The audition was held at the Sea Rock Hotel at Bandra in Bombay where Lord Richard Attenborough’s production office was located. Richard looked at my biodata and we chatted for around 15 minutes, so that he could get an idea about my understanding of India. At the end of it, he informed his team that he had found his costume designer for Gandhi. He then gave me the script and asked me to meet him the following day to discuss it. What a script it was! It brought tears to my eyes. The next day, Richard told me to join the team at the Ashoka Hotel in Delhi from the first of September. I told him that I had a few assignments on hand and required some time to free myself. ‘Don’t worry darling, we will find a way out,’ he said in his characteristic simple style. ‘We will arrange for you to come back to Bombay over 12 weekends to complete your pending assignments.’ A fair solution to the problem!

Gandhi (1982).

Richard went back to London and returned to India only when the shooting commenced. From then on, it was entirely my responsibility to look at each and every costume requirement and do the needful. It was a daunting task as the life span of 50 years of a global icon had to be recorded on celluloid.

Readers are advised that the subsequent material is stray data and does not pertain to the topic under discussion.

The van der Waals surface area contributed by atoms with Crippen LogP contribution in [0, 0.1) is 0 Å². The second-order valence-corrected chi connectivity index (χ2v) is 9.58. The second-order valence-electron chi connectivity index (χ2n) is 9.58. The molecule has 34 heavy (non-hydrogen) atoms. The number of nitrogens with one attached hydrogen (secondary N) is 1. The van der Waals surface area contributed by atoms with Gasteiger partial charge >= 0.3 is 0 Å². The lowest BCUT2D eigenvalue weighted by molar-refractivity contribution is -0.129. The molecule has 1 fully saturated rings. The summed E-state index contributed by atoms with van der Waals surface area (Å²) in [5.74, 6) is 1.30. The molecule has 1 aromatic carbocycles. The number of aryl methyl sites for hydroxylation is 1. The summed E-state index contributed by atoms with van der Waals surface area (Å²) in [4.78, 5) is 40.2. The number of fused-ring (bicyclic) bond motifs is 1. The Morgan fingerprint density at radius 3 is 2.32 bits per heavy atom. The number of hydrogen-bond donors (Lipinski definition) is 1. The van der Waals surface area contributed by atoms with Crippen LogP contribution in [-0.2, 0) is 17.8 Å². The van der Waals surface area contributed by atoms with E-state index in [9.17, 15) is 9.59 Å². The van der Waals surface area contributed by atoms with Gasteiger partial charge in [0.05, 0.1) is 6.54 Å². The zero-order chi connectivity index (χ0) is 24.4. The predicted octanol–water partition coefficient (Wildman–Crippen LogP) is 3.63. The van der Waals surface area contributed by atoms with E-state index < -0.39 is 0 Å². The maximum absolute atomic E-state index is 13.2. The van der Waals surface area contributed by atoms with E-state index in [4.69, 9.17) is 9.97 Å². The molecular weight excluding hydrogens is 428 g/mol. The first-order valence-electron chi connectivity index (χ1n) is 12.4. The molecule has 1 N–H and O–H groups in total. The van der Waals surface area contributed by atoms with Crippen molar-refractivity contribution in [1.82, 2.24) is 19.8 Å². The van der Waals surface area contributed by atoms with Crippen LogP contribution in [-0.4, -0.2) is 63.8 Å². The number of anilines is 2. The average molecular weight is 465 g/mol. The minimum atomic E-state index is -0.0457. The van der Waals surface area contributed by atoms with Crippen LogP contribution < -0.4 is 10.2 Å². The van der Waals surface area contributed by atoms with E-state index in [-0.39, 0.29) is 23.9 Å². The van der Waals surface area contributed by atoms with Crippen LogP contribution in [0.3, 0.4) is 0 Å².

An Indo-British co-production, Gandhi was considered a major film. All the heads of department like the director, scriptwriter, cameraman, production and set designer came from England. I was the only Indian head, sharing the costume department with John Mollo, the Oscar-winning costume designer of George Lucas’ cult classic Star Wars. Mollo handled the British costumes while I handled all the Indian costumes. I had to be prepared in just three months. Covering a span of half a century, with so many events, incidents and changes in time and style, was not easy. The looks of the principal characters had to undergo constant change with age, as the story progressed. I worked day and night, like a person possessed, to meet the deadline. I would comb the museums and libraries in Delhi to gather all my reference material.